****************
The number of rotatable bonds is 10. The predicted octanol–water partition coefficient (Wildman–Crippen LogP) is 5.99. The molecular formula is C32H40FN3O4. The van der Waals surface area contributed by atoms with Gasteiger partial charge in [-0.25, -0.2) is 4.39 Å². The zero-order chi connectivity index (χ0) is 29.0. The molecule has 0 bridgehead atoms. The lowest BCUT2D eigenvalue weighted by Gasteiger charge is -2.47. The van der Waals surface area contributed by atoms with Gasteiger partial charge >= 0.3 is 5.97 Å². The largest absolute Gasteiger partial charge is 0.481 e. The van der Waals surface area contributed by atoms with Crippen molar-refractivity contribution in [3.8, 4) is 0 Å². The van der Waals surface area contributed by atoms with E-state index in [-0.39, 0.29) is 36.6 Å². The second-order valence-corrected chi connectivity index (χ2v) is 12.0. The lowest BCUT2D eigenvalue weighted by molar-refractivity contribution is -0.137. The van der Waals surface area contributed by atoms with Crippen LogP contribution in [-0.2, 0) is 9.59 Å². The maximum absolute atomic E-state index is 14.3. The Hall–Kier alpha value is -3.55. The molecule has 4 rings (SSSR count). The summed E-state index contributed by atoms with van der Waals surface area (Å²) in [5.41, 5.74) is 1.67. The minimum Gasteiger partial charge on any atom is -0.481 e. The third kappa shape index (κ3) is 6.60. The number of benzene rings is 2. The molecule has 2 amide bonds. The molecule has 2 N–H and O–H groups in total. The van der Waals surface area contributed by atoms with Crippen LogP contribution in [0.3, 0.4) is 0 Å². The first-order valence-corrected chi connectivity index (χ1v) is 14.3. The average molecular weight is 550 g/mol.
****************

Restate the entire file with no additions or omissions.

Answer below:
The number of rotatable bonds is 10. The predicted octanol–water partition coefficient (Wildman–Crippen LogP) is 5.99. The molecular formula is C32H40FN3O4. The van der Waals surface area contributed by atoms with Gasteiger partial charge in [-0.25, -0.2) is 4.39 Å². The zero-order chi connectivity index (χ0) is 29.0. The molecule has 0 bridgehead atoms. The lowest BCUT2D eigenvalue weighted by Gasteiger charge is -2.47. The van der Waals surface area contributed by atoms with Gasteiger partial charge >= 0.3 is 5.97 Å². The largest absolute Gasteiger partial charge is 0.481 e. The van der Waals surface area contributed by atoms with Crippen molar-refractivity contribution in [3.8, 4) is 0 Å². The van der Waals surface area contributed by atoms with E-state index in [-0.39, 0.29) is 36.6 Å². The second-order valence-corrected chi connectivity index (χ2v) is 12.0. The lowest BCUT2D eigenvalue weighted by molar-refractivity contribution is -0.137. The van der Waals surface area contributed by atoms with Crippen LogP contribution in [-0.2, 0) is 9.59 Å². The maximum absolute atomic E-state index is 14.3. The Hall–Kier alpha value is -3.55. The molecule has 4 rings (SSSR count). The summed E-state index contributed by atoms with van der Waals surface area (Å²) in [5.41, 5.74) is 1.67. The minimum Gasteiger partial charge on any atom is -0.481 e. The third kappa shape index (κ3) is 6.60. The number of benzene rings is 2. The molecule has 2 amide bonds. The molecule has 2 N–H and O–H groups in total. The van der Waals surface area contributed by atoms with Crippen LogP contribution in [0.3, 0.4) is 0 Å². The first-order valence-corrected chi connectivity index (χ1v) is 14.3. The average molecular weight is 550 g/mol.